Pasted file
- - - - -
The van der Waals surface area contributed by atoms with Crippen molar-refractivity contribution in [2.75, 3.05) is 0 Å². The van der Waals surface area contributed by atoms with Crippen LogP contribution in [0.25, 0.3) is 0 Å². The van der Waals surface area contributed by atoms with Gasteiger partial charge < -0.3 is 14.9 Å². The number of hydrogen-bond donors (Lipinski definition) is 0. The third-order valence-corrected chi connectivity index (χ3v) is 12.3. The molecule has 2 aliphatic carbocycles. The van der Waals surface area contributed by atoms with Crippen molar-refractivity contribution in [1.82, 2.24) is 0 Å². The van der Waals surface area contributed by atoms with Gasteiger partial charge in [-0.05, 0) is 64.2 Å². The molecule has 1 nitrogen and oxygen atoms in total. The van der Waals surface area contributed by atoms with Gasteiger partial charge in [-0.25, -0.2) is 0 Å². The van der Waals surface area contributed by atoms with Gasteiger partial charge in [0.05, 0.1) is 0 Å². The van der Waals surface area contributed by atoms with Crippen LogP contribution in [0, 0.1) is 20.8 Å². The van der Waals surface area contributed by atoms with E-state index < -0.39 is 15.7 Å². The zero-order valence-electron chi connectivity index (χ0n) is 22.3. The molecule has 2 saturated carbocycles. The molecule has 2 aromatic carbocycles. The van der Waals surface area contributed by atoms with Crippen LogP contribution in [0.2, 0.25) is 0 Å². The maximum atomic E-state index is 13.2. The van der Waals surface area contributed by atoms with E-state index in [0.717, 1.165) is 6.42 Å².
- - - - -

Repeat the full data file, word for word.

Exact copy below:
The van der Waals surface area contributed by atoms with Crippen molar-refractivity contribution in [2.75, 3.05) is 0 Å². The van der Waals surface area contributed by atoms with Crippen LogP contribution in [0.25, 0.3) is 0 Å². The van der Waals surface area contributed by atoms with Gasteiger partial charge < -0.3 is 14.9 Å². The number of hydrogen-bond donors (Lipinski definition) is 0. The third-order valence-corrected chi connectivity index (χ3v) is 12.3. The molecule has 2 aliphatic carbocycles. The van der Waals surface area contributed by atoms with Crippen molar-refractivity contribution in [1.82, 2.24) is 0 Å². The van der Waals surface area contributed by atoms with Gasteiger partial charge in [-0.05, 0) is 64.2 Å². The molecule has 1 nitrogen and oxygen atoms in total. The van der Waals surface area contributed by atoms with Gasteiger partial charge in [-0.25, -0.2) is 0 Å². The van der Waals surface area contributed by atoms with Gasteiger partial charge in [0.05, 0.1) is 0 Å². The van der Waals surface area contributed by atoms with Crippen LogP contribution in [0, 0.1) is 20.8 Å². The van der Waals surface area contributed by atoms with E-state index < -0.39 is 15.7 Å². The zero-order valence-electron chi connectivity index (χ0n) is 22.3. The molecule has 2 saturated carbocycles. The molecule has 2 aromatic carbocycles. The van der Waals surface area contributed by atoms with Crippen LogP contribution in [0.2, 0.25) is 0 Å². The maximum atomic E-state index is 13.2. The van der Waals surface area contributed by atoms with E-state index in [0.717, 1.165) is 6.42 Å².